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Instant analysis: Maryland nearly loses 22-point lead as Terps survive Delaware, 73-67

The sign of a young team is often to be impatient and sometimes a tad overconfident when playing against what it believes to be lesser competition.

Starting two freshmen and playing five, the Maryland men’s basketball team exhibited both tendencies in Tuesday night’s 73-67 season-opening victory over Delaware at Xfinity Center.

Leading by 17 points at halftime and stretching the lead to as many 22, the Terps saw the Blue Hens close to within three with 1:21 left.

That’s where the most celebrated of the freshmen took over — at the defensive end.

Despite missing a pair of critical free throws, Jalen Smith blocked one shot and altered a couple of others to help the Terps survive.

The former Mount Saint Joseph star finished with a double double in his first college game with 19 points and 13 rebounds.

Sophomore center Bruno Fernando scored 15 points and blocked three shots. Junior guard Anthony Cowan Jr. added 15 points, but shot just 4-for-14 from the field.

But it was Fernando’s second-half foul trouble — he fouled out with 3:44 remaining — and some nervous shooting by the Terps that caused a near-meltdown.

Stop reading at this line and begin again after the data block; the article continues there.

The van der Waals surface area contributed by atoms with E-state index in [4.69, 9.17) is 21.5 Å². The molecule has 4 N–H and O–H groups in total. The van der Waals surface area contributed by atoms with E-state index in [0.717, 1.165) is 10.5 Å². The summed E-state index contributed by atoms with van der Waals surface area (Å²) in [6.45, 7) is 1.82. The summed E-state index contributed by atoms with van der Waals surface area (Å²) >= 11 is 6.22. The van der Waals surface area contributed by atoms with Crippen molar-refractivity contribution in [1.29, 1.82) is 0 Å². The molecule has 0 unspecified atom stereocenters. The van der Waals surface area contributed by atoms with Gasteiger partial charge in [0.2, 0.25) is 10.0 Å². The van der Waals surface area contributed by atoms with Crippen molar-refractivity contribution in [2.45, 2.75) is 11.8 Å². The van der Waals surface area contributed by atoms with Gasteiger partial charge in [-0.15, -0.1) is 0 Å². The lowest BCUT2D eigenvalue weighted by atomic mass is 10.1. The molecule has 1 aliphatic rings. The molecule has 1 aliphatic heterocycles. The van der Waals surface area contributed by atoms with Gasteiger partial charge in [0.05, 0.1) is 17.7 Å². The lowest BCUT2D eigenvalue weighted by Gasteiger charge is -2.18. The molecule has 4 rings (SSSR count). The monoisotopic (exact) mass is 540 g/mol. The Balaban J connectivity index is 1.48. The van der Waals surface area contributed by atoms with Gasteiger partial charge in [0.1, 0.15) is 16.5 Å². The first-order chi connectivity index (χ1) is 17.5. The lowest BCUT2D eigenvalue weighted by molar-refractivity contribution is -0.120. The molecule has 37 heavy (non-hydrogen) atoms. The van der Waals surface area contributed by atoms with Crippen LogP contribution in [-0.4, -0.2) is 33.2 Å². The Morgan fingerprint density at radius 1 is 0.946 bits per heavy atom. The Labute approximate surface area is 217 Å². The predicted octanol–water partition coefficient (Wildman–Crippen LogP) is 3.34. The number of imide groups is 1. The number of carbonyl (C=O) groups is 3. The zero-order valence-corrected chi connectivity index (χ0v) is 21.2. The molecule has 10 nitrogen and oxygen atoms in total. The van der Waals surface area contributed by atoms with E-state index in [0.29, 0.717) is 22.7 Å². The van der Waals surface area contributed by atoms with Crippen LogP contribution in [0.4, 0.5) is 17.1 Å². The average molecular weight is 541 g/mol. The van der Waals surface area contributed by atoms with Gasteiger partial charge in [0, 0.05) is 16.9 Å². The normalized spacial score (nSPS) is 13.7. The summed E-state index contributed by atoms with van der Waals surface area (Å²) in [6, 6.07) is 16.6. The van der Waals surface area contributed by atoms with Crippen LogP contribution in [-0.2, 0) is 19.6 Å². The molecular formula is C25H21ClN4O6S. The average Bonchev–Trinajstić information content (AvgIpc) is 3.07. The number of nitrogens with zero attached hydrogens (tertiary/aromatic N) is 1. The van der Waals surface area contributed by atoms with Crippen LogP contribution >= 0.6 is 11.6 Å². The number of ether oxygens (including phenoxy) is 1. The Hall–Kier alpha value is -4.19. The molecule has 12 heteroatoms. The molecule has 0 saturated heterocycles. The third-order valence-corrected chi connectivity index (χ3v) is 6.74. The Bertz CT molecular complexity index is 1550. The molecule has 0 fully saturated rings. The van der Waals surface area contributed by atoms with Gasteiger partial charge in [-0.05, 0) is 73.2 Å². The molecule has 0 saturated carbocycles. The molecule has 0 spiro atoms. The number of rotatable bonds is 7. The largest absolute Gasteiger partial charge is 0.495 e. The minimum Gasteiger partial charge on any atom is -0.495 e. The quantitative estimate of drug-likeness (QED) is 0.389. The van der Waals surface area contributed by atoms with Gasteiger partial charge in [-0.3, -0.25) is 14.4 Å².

After a shaky start that saw the Terps rely too much on 3-point shooting against the much-smaller Blue Hens, Maryland finished the half on a 15-1 run by going inside.

Struggling mightily against Delaware’s zone defense before and after Fernando left the game, Maryland couldn’t put the Blue Hens away.

Eric Carter, a 6-foot-9 redshirt senior, led Delaware’s comeback with a career-high 29 points on 12 of 14 shooting.

Maryland’s biggest issue was its zone offense, shooting 2-for-19 on 3-pointers.

The Terps actually missed 17 of their 18 3-pointers after sophomore Darryl Morsell (Mount Saint Joseph) hit one to start.

Instant analysis: Maryland showed its inexperience, and its lack of frontcourt depth with Fernando in foul trouble. Teams are going to zone the Terps until they can prove they can hit 3-pointers, especially when games get tight. Coach Mark Turgeon knew that it was going to be tough replacing Kevin Huerter, and Tuesday night showed why. The good news is that Turgeon will have plenty to work on in practice as Maryland gets ready for Navy on Saturday in Annapolis.

don.markus@baltsun.com

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